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6 Trial Presentation Errors Lawyers Can Easily Avoid

Kenneth J. Lopez, J.D.
By: Kenneth J. Lopez, J.D.

Trial Graphics, Litigation Graphics, Trial Presentation, Courtroom Presentations, Demonstrative Evidence, Psychology, Bullet Points, PowerPoint, Redundancy Effect

by Ken Lopez
Founder & CEO
A2L Consulting

In our view, many common techniques that lawyers use in making courtroom trial presentations actually represent very common errors.

"Error" is a strong word, since trial presentation skills and techniques are not an exact science. However, every litigator and courtroom professional should know that there is a strong body of evidence that supports the idea that these approaches are less desirable and likely to be less effective.


  1. Don't Split the Audience's Attention. The redundancy effect and related split attention effect are the negative results of presenting information visually and orally at the same time. The classic example of the redundancy effect is a presenter who presents bullet points and then reads them. The human mind will struggle to process both -- and your audience will end up with less comprehension of your points than if you had presented either 100 percent visually or 100 percent verbally. Similarly, if you show something on screen, learn to pause to let your audience take it in.

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  2. Don't Use All Pictures. On the other hand, one recent study suggests that jurors will perform better if there is some redundancy between what is said and what is shown in text. So for example, if you were explaining how LCDs work using a PowerPoint in a patent trial, it would be ideal to show litigation graphics with a few key words or phrases in the presentation that are repeated orally.

  3. Don't Just Speak. In the legal field, we see litigation graphics used in all sorts of contexts including arbitrations, patent technology tutorials for judges, Markman hearings, hearings on summary judgment motions or motions to dismiss, trials, mock trials, motions and briefs, administrative patent office disputes, ITC hearings, pre-indictment meetings with prosecutors, and many more contexts. No matter what the situation, there is well established science that combining visual and verbal materials results in optimal learning. The question that remains is what combination works best. Although it is not written in a very accessible manner, I think this 2011 article about the modality effect and factors that contribute to it is one of the best that I've read for an overview of the science in this area, although you may want to read our primers on statistics for litigators before diving in.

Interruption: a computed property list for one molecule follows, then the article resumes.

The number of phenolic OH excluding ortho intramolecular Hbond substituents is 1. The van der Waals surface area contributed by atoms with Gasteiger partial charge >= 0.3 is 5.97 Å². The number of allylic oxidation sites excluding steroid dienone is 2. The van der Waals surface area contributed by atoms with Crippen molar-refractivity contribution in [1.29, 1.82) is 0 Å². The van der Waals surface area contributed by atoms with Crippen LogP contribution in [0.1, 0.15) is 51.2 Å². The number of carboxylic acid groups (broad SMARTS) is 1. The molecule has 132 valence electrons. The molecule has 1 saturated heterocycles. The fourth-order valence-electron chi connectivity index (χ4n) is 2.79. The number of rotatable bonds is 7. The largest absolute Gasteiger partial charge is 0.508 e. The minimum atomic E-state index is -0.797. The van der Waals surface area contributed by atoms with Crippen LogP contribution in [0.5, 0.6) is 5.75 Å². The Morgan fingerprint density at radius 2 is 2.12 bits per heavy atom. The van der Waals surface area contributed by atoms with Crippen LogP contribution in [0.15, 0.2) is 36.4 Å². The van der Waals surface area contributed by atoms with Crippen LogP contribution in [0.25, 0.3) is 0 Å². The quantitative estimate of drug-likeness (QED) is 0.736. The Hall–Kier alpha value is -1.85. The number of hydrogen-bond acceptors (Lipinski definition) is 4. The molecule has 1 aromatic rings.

4. Don't Use Bullet Points. They're not just bad due to the redundancy effect and the likelihood that people will just read your bullets and not listen to you. They generally come across as outdated, boring, and even condescending to the listener.  See our article about bullet points from earlier this year.
  5. Don't Just Make Spotty Use of Litigation Graphics. One study we wrote about earlier this year demonstrates that the most effective trial presentation technique for showing litigation graphics is a so-called "immersive style." That is, constantly showing litigation graphics throughout the entire trial presentation.
  6. Don't Use Only Static PowerPoint Slides. One recent study about modality effects (also mentioned above) suggests a strong advantage is gained using dynamic presentations (i.e. animated PowerPoint slides, courtroom animation, etc.) over a series of static slides.
Related Trial Presentation Topics On A2L Consulting's Site

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